A successful night, by my counting. And I got to hang out with a friend who - for the purposes of keeping this blog more or less anonymous - I call Pilgrim.
But I'm not posting about that. Instead, I'm posting about something that occurred to me not long after my hungover subsided, as I was watching the (more or less) recently released An Empress and the Warriors the newest film from Director Tony Ching Siu-Tung. The initial hype (for myself, at least) came from the literal English translation of the title "The Kingdom and the Beauty" which lead me to believe it would be a remake of the 1959 Huangmei Opera film from Li Han Hsiang of the same name. It was something that sounded perfectly bizarre, pairing a couple of pop stars (Kelly Chen and Leon Lai) with Donnie Yen for what I assumed would be a kung fu musical with the sort of action that could be seen in the director's own films from times past: The Sword, Duel to the Death, and A Chinese Ghost Story.
Granted, it turned out to not only be a non-musical period film, but a non-musical that felt as by the numbers and lack luster as much of Hong Kong's recent genre cinema. It was, however, mostly inoffensive, and occasionally, earnest and fun. That isn't to say anything in favor of the film as genuine cinematic craft or art; the narrative drags, the acting is amateurish (especially from the female lead) and Ching Siu-Tung's direction seems to have been cobbled from scenes out of other films. The sword being thrown and sticking from the ground scene - as seen in Braveheart is there, as is a set that looks suspiciously similar to either the planet Endor or the Forests of Sherwood if you've witnessed the turd known as Robin Hood: Prince of Thieves. Not coincidentally, there's a poorly inserted romantic sub-plot that was more than slightly reminiscent of the recent Harlequin romance-esque treatment of Tristan + Isolde, another movie by director Kevin Reynolds (aka Ridley Scott's bitch). And how could they forget the ever cliche "woman needs a wound dressed but is too shy/fussy to undress in front of a male doctor" scene? Well they didn't; there's more than one.
However, it's this sort of sillyness that made many historically set "wuxia" films of Hong Kong's past so enjoyable. Films that I fully enjoy - Dragon Inn, Kung Fu Cult Master etc. - have just as little concern for historicity, for coherent plotting or the integrity to put decent acting ahead of physical appeal. Compared to some of the movies I admit I enjoy, An Empress and the Warriors really should come out looking rather favorably. It's got a nice, expensive, color-corrected look with some killer production design (the detail on the armor, each individually crafted, is incredible) and there's a nice homage to Chang Cheh towards the end, wherein Donnie Yen leaves a thorougly unlikely number of people dead before he finally gets stabbed, at which point he bares his chest and ties his shirt around his gaping belly to hold his guts in, and continues fighting.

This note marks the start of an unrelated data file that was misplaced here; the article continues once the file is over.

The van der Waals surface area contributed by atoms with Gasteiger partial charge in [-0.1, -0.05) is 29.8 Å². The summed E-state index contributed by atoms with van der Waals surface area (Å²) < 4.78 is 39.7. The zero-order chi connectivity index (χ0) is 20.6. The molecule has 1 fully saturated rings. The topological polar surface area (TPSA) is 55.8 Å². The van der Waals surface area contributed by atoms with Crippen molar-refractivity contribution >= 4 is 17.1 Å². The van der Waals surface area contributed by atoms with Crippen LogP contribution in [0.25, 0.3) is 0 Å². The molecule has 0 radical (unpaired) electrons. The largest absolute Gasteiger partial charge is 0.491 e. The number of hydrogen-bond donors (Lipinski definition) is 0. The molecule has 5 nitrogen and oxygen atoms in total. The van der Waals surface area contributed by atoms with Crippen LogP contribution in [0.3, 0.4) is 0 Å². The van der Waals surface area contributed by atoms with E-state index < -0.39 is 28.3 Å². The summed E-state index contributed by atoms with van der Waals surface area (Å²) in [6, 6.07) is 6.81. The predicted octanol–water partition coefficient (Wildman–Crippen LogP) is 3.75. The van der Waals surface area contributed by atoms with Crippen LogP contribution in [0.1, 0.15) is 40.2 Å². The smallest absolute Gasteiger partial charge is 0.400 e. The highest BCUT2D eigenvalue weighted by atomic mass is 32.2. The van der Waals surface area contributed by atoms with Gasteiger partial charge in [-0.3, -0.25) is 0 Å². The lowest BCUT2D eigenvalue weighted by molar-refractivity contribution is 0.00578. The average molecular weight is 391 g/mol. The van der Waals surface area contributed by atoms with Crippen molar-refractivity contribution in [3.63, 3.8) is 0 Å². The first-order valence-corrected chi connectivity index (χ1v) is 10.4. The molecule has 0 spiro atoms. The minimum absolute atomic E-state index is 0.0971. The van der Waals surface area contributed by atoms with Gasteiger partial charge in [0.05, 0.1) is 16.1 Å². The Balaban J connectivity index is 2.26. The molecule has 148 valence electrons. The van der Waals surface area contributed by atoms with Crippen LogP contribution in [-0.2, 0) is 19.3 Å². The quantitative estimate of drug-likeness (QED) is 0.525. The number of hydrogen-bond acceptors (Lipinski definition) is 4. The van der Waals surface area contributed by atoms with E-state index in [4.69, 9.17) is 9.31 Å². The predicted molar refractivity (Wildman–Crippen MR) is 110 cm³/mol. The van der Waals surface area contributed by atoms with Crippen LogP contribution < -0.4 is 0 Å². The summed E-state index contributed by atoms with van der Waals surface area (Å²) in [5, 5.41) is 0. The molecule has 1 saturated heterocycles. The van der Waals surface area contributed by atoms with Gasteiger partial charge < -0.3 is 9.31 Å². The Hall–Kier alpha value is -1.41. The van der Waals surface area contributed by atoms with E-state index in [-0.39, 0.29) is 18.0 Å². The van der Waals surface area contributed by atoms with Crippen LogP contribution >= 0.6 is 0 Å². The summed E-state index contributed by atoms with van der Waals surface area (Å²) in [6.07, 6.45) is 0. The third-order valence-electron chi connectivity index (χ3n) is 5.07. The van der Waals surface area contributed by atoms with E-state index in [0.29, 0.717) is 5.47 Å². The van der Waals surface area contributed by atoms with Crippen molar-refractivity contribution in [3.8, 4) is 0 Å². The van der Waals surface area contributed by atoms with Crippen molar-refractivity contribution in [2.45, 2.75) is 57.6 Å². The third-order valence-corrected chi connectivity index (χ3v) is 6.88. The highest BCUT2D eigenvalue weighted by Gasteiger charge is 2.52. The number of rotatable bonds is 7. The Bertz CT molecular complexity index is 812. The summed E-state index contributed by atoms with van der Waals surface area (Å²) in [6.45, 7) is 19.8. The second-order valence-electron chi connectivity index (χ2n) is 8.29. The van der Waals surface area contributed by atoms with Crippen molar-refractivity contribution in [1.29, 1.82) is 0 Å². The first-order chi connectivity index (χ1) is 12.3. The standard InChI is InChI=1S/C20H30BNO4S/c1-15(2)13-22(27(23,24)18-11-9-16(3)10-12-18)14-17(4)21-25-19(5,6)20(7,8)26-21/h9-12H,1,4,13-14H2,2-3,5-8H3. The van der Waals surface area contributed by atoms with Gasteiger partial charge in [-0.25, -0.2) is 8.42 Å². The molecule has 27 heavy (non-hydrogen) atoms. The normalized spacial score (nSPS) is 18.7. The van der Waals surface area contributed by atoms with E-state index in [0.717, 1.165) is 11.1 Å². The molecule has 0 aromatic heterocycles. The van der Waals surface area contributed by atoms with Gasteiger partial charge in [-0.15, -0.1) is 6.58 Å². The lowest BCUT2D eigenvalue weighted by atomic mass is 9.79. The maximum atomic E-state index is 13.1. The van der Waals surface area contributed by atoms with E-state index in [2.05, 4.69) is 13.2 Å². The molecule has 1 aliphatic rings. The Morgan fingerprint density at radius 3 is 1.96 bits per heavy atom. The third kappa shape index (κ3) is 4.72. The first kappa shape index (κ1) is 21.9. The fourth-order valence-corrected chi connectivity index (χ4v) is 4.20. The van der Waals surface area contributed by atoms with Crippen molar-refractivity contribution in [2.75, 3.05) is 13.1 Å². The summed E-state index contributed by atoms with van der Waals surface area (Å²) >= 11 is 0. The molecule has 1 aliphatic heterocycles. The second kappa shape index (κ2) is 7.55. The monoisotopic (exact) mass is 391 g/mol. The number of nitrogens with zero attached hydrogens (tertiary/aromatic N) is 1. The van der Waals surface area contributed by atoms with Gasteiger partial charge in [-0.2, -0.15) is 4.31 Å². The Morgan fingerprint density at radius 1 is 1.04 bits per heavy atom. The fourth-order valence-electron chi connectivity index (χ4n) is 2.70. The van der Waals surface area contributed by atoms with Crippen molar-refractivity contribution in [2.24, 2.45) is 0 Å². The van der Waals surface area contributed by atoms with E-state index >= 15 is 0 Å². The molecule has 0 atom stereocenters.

It has all the things I like, and yet I don't really like it that much. What's wrong with it? What's wrong with me? Have I fallen into the internet nerd-critic trap - liking things for incomprehensible reasons relating to seventies exploitation movie practices and comic book references and disliking them for arbitrary notions of commercialism and genre? Would I like the some of my favorite movies if they had been released in theaters this week, instead of having seen them for the first time after hunting for obscure, out-of-print DVD's?
I don't know how much of that is true about me. All I know is that I like Dirty Hairy, but I don't like Gran Torino. I'd rather watch a movie starring Steve Reeves than one starring Vin Deisel, and when it comes to tasteless cinema, CAT III smut, 70's Pinku-eiga and 80's slasher flicks will always beat out Japanese horror remakes, Misty Mundae's direct to dvd skin flicks, and Eli Roth in my book.
Godzilla > Cloverfield.
Truth be told, much of this stuff is subjective. I fully envision my current indulgence in bad taste coming back to haunt me in the future, with my children bringing Van Helsing or BloodRayne into my home, and giving perfectly defensible reasons for how much they enjoy the crap that even I found too heinous to sit through when it first came about. However, I'm still absolutely correct about everything I say. That's the power you can pretend to weild after admitting that you're horribly biased. In my case, I'm biased against everything. I'll find a way to hate anything, even the things that I like. Surely we can all admit that that's pretty awesome.
Godzilla > Cloverfield. I like that. That might become the new title for my blog, although I'm considering revising it to Cloverfield